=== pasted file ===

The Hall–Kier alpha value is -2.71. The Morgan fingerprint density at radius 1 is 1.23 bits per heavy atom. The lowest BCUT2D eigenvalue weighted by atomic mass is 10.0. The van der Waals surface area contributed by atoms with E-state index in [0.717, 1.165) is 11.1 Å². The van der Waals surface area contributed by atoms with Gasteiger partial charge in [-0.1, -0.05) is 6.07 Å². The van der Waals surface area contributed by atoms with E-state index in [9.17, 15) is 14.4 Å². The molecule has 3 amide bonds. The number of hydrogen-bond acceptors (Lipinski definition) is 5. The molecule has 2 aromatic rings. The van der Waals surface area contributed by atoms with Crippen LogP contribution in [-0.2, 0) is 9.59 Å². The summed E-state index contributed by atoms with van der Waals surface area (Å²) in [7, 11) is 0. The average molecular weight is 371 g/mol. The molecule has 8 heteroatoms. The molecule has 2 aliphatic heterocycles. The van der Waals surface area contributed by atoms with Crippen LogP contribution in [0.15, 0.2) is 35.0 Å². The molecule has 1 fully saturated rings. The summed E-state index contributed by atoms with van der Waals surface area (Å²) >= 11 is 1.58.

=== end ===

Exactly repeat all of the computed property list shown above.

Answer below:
The Hall–Kier alpha value is -2.71. The Morgan fingerprint density at radius 1 is 1.23 bits per heavy atom. The lowest BCUT2D eigenvalue weighted by atomic mass is 10.0. The van der Waals surface area contributed by atoms with E-state index in [0.717, 1.165) is 11.1 Å². The van der Waals surface area contributed by atoms with Gasteiger partial charge in [-0.1, -0.05) is 6.07 Å². The van der Waals surface area contributed by atoms with E-state index in [9.17, 15) is 14.4 Å². The molecule has 3 amide bonds. The number of hydrogen-bond acceptors (Lipinski definition) is 5. The molecule has 2 aromatic rings. The van der Waals surface area contributed by atoms with Crippen LogP contribution in [-0.2, 0) is 9.59 Å². The summed E-state index contributed by atoms with van der Waals surface area (Å²) in [7, 11) is 0. The average molecular weight is 371 g/mol. The molecule has 8 heteroatoms. The molecule has 2 aliphatic heterocycles. The van der Waals surface area contributed by atoms with Crippen LogP contribution in [0.15, 0.2) is 35.0 Å². The molecule has 1 fully saturated rings. The summed E-state index contributed by atoms with van der Waals surface area (Å²) >= 11 is 1.58.